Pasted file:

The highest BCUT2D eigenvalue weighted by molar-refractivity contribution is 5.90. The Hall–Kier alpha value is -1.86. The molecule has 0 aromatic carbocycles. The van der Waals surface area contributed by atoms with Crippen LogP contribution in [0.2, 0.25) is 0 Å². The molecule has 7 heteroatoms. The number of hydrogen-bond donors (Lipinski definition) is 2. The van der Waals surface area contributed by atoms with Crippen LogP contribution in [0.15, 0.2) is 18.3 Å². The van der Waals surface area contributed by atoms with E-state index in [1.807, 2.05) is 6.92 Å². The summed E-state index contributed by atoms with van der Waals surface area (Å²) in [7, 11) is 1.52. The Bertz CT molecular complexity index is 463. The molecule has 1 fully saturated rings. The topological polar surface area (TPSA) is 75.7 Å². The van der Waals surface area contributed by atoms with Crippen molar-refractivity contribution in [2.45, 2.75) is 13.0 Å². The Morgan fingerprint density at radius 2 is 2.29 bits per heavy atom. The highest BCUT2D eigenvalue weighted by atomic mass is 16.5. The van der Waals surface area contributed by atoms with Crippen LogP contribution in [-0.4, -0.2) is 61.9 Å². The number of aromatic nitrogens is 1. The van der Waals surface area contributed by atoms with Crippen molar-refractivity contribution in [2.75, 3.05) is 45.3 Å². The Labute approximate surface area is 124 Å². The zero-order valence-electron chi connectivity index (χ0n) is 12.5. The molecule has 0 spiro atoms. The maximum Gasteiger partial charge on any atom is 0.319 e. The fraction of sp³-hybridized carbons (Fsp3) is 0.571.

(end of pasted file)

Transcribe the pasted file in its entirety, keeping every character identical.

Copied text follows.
The highest BCUT2D eigenvalue weighted by molar-refractivity contribution is 5.90. The Hall–Kier alpha value is -1.86. The molecule has 0 aromatic carbocycles. The van der Waals surface area contributed by atoms with Crippen LogP contribution in [0.2, 0.25) is 0 Å². The molecule has 7 heteroatoms. The number of hydrogen-bond donors (Lipinski definition) is 2. The van der Waals surface area contributed by atoms with Crippen LogP contribution in [0.15, 0.2) is 18.3 Å². The van der Waals surface area contributed by atoms with E-state index in [1.807, 2.05) is 6.92 Å². The summed E-state index contributed by atoms with van der Waals surface area (Å²) in [7, 11) is 1.52. The Bertz CT molecular complexity index is 463. The molecule has 1 fully saturated rings. The topological polar surface area (TPSA) is 75.7 Å². The van der Waals surface area contributed by atoms with Crippen molar-refractivity contribution in [2.45, 2.75) is 13.0 Å². The Morgan fingerprint density at radius 2 is 2.29 bits per heavy atom. The highest BCUT2D eigenvalue weighted by atomic mass is 16.5. The van der Waals surface area contributed by atoms with Crippen LogP contribution in [-0.4, -0.2) is 61.9 Å². The number of aromatic nitrogens is 1. The van der Waals surface area contributed by atoms with Crippen molar-refractivity contribution in [2.75, 3.05) is 45.3 Å². The Labute approximate surface area is 124 Å². The zero-order valence-electron chi connectivity index (χ0n) is 12.5. The molecule has 0 spiro atoms. The maximum Gasteiger partial charge on any atom is 0.319 e. The fraction of sp³-hybridized carbons (Fsp3) is 0.571.